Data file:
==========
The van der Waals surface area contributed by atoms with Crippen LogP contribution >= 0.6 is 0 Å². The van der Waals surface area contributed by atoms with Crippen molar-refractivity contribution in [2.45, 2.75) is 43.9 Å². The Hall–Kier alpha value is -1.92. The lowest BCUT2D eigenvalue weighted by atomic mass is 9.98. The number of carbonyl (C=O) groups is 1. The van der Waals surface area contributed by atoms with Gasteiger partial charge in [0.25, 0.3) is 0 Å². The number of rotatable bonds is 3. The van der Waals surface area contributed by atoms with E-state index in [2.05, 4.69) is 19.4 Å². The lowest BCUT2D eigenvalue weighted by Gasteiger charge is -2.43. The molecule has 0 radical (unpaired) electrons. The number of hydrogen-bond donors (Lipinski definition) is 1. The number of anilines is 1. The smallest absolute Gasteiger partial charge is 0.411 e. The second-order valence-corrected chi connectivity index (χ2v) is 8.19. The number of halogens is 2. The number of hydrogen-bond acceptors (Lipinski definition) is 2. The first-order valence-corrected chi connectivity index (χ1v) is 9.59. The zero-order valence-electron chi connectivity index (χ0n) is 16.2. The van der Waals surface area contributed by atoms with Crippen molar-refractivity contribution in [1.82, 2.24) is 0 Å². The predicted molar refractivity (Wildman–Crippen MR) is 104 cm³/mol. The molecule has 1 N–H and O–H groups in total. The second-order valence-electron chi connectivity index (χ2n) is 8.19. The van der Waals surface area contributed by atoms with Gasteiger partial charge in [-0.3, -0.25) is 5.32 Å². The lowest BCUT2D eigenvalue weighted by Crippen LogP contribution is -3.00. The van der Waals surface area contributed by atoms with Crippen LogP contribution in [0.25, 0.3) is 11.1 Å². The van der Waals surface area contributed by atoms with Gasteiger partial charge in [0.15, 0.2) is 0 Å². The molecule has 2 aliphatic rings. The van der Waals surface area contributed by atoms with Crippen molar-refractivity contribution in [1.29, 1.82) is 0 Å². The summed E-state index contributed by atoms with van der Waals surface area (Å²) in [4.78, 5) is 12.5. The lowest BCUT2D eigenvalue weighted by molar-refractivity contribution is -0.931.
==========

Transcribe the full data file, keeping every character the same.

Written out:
The van der Waals surface area contributed by atoms with Crippen LogP contribution >= 0.6 is 0 Å². The van der Waals surface area contributed by atoms with Crippen molar-refractivity contribution in [2.45, 2.75) is 43.9 Å². The Hall–Kier alpha value is -1.92. The lowest BCUT2D eigenvalue weighted by atomic mass is 9.98. The number of carbonyl (C=O) groups is 1. The van der Waals surface area contributed by atoms with Gasteiger partial charge in [0.25, 0.3) is 0 Å². The number of rotatable bonds is 3. The van der Waals surface area contributed by atoms with E-state index in [2.05, 4.69) is 19.4 Å². The lowest BCUT2D eigenvalue weighted by Gasteiger charge is -2.43. The molecule has 0 radical (unpaired) electrons. The number of hydrogen-bond donors (Lipinski definition) is 1. The number of anilines is 1. The smallest absolute Gasteiger partial charge is 0.411 e. The second-order valence-corrected chi connectivity index (χ2v) is 8.19. The number of halogens is 2. The number of hydrogen-bond acceptors (Lipinski definition) is 2. The first-order valence-corrected chi connectivity index (χ1v) is 9.59. The zero-order valence-electron chi connectivity index (χ0n) is 16.2. The van der Waals surface area contributed by atoms with Crippen molar-refractivity contribution in [1.82, 2.24) is 0 Å². The predicted molar refractivity (Wildman–Crippen MR) is 104 cm³/mol. The molecule has 1 N–H and O–H groups in total. The second-order valence-electron chi connectivity index (χ2n) is 8.19. The van der Waals surface area contributed by atoms with Gasteiger partial charge in [-0.3, -0.25) is 5.32 Å². The lowest BCUT2D eigenvalue weighted by Crippen LogP contribution is -3.00. The van der Waals surface area contributed by atoms with Crippen LogP contribution in [0.25, 0.3) is 11.1 Å². The van der Waals surface area contributed by atoms with Gasteiger partial charge in [0.15, 0.2) is 0 Å². The molecule has 2 aliphatic rings. The van der Waals surface area contributed by atoms with Crippen molar-refractivity contribution in [1.29, 1.82) is 0 Å². The summed E-state index contributed by atoms with van der Waals surface area (Å²) in [4.78, 5) is 12.5. The lowest BCUT2D eigenvalue weighted by molar-refractivity contribution is -0.931.